The thirteen stories in Marion Quednau’s collection are humorous as well as unsettling, and they definitely draw a reader in—sometimes to sympathize and sometimes because suspicion is aroused. And sometimes for pure delight.
I find it fascinating to note where the stories are situated: not on the mountain but rather at home where a couple speculates on the news of a missing hiker; and not at a wedding but at the preparation for it. Each short story kept my attention as I appreciated the unexpected in the ordinariness of the characters’ lives with their many layers of complexities. Some hope to be rescued and others rescue themselves.
In the first story, “Snow Man,” a new neighbor named Walter has moved in across the street from Kate and Harold. Kate checks in on Walter, who is on his own, and even has dinner with him while she leaves Harold’s supper in the warming oven. Kate “tried to imagine Harold losing her to something unseen between them. Something grown huge seemingly overnight.”
A longer story about a married couple is “Found to be Missing,” which is a marvel in its depiction of the intricacies of a relationship. While the news of a hiker lost on Mount Seymour (British Columbia) has “given them reason to exchange words,” Iris imagines what the hiker might miss about his life. Max is more concerned with “the obvious facts” and “listens faithfully to the weather reports.” The couple’s separate and unique responses to the news of the lost hiker—a university-aged student, they learn—say a lot about their relationship. There’s a life at stake in finding or not finding the young man, and it appears there’s a marriage at stake as well. “They’ve started to live their days according to an apparently failed search-and-rescue mission.”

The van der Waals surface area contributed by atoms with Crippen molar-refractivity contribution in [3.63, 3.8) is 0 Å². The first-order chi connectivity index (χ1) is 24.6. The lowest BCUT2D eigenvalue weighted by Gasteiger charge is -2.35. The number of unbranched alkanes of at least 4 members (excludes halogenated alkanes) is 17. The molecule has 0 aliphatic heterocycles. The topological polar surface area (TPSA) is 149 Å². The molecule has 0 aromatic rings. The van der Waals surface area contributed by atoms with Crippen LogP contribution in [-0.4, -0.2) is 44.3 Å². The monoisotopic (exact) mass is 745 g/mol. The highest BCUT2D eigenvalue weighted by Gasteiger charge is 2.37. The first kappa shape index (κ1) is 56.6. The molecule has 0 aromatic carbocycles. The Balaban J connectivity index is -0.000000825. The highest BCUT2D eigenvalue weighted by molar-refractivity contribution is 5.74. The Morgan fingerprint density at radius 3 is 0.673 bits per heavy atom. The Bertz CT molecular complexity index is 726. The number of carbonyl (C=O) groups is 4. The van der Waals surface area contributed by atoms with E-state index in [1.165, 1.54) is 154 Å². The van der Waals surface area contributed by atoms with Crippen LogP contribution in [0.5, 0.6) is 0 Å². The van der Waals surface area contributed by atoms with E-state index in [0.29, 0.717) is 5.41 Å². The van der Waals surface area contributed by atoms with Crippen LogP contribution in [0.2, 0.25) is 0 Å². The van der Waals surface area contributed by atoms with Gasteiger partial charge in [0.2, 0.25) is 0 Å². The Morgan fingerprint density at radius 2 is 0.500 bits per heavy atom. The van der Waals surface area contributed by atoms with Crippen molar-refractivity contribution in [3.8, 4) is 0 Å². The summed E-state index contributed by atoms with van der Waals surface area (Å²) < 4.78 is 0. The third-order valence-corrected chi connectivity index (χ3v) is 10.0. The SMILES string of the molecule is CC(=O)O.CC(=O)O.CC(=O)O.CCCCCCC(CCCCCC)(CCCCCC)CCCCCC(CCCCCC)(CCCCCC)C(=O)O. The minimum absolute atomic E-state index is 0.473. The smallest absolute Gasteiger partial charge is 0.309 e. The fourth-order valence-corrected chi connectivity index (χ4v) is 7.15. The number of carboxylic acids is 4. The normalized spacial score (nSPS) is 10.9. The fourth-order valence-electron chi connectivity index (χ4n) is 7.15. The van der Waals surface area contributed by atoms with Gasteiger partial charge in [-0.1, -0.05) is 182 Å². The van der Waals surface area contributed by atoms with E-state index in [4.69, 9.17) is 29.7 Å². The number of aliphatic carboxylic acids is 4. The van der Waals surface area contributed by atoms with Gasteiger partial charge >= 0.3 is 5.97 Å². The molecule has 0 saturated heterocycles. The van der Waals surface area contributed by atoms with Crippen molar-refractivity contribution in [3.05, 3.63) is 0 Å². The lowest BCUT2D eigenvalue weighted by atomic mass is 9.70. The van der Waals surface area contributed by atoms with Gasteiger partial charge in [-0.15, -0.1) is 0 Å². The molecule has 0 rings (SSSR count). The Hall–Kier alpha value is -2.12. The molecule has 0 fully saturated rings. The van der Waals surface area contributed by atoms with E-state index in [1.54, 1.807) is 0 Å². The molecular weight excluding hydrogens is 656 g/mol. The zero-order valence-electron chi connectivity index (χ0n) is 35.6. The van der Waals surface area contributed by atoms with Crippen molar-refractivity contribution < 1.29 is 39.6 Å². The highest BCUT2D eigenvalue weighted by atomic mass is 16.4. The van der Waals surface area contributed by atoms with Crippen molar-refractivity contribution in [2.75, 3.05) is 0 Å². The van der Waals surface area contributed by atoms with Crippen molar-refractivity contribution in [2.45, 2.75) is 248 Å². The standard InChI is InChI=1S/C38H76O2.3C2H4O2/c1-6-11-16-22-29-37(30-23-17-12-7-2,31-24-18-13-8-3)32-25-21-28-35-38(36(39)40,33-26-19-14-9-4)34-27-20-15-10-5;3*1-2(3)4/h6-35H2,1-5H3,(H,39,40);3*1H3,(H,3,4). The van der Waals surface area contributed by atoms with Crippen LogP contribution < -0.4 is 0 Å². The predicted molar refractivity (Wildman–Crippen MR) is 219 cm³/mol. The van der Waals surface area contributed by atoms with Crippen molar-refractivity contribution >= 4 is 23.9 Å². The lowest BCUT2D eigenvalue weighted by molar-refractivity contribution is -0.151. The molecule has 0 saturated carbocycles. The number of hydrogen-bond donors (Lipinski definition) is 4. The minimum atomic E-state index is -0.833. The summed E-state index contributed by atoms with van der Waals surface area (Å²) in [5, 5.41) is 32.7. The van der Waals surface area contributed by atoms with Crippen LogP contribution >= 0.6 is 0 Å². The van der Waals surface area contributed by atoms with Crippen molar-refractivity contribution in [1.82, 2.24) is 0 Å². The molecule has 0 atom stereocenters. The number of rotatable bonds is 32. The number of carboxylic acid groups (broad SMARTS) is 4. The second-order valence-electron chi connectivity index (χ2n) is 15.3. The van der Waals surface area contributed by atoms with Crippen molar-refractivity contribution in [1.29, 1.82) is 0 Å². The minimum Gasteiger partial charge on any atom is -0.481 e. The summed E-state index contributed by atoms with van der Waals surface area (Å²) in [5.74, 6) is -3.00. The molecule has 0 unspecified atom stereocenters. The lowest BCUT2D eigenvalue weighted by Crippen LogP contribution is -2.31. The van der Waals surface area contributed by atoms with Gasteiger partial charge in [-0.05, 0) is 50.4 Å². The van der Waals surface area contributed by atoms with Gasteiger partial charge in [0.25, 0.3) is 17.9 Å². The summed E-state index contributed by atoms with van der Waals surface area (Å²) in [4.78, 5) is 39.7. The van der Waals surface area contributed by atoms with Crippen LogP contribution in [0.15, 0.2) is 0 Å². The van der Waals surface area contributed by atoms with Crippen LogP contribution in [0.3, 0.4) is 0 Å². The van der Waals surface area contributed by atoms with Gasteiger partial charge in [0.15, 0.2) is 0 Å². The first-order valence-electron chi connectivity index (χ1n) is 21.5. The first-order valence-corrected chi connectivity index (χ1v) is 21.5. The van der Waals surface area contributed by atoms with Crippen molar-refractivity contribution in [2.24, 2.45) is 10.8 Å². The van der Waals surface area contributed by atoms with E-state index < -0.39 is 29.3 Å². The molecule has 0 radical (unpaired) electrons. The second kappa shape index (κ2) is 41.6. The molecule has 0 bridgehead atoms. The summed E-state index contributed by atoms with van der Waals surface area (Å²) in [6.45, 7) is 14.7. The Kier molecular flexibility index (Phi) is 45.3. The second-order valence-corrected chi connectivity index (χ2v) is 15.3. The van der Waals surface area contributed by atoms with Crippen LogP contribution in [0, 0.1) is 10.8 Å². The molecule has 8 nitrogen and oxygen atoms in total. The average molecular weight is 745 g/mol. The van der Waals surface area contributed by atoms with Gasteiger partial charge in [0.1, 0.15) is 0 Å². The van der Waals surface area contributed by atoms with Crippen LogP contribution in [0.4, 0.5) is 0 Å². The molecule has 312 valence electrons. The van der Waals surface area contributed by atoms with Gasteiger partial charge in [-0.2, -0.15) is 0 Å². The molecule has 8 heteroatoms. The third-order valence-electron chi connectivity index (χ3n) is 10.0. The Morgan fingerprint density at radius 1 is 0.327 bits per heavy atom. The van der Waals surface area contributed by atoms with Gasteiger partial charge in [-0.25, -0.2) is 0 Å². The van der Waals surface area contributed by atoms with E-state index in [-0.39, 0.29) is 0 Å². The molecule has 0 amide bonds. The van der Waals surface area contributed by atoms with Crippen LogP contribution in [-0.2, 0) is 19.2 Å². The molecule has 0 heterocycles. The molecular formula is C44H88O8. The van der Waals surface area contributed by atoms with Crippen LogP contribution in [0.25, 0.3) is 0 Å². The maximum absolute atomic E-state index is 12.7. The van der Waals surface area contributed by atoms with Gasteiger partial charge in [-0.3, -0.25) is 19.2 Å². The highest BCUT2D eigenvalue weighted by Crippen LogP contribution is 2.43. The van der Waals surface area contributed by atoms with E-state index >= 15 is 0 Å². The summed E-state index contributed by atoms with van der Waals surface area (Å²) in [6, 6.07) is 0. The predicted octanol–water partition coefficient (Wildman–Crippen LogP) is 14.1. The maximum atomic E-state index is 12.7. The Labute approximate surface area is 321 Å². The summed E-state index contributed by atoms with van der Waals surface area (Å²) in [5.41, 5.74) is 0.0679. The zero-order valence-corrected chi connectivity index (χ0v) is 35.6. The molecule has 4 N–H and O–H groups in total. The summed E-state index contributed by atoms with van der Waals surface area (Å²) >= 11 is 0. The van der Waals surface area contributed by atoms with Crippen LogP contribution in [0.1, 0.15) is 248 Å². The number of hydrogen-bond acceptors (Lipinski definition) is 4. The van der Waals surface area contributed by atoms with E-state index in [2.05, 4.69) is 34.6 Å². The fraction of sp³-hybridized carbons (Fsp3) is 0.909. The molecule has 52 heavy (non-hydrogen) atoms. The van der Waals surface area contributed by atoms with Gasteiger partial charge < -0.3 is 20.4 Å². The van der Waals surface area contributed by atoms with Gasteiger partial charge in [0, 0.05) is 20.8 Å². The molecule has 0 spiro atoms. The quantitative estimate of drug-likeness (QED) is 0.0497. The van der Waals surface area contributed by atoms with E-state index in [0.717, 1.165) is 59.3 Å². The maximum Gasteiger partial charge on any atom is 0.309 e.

The story from which the book’s title is taken, “Sunday Drive to Gun Club Road,” is written in the first person by a woman reflecting back on the Sunday drives her family would take “long after churchgoing had fizzled” to see houses for sale. One of them was on Gun Club Road.
In “Twine,” a young woman called Clare crosses the border from Canada into Bellingham to go to a tiny shop for a fitting of a vintage wedding dress. Following an accident in the street, she’s rescued by a man who lives nearby. This one had an eerie tone and kept me reading as I had no idea how it would turn out.
“Two Birds, One Stone” is hilarious in the way the narrator describes her friend: “Everything she said used to annoy me.” This is bleak humor (there’s a murder) at its best.
While you may not know where you’ll end up, you don’t want to miss the exhilarating path that takes you there in Sunday Drive to Gun Club Road.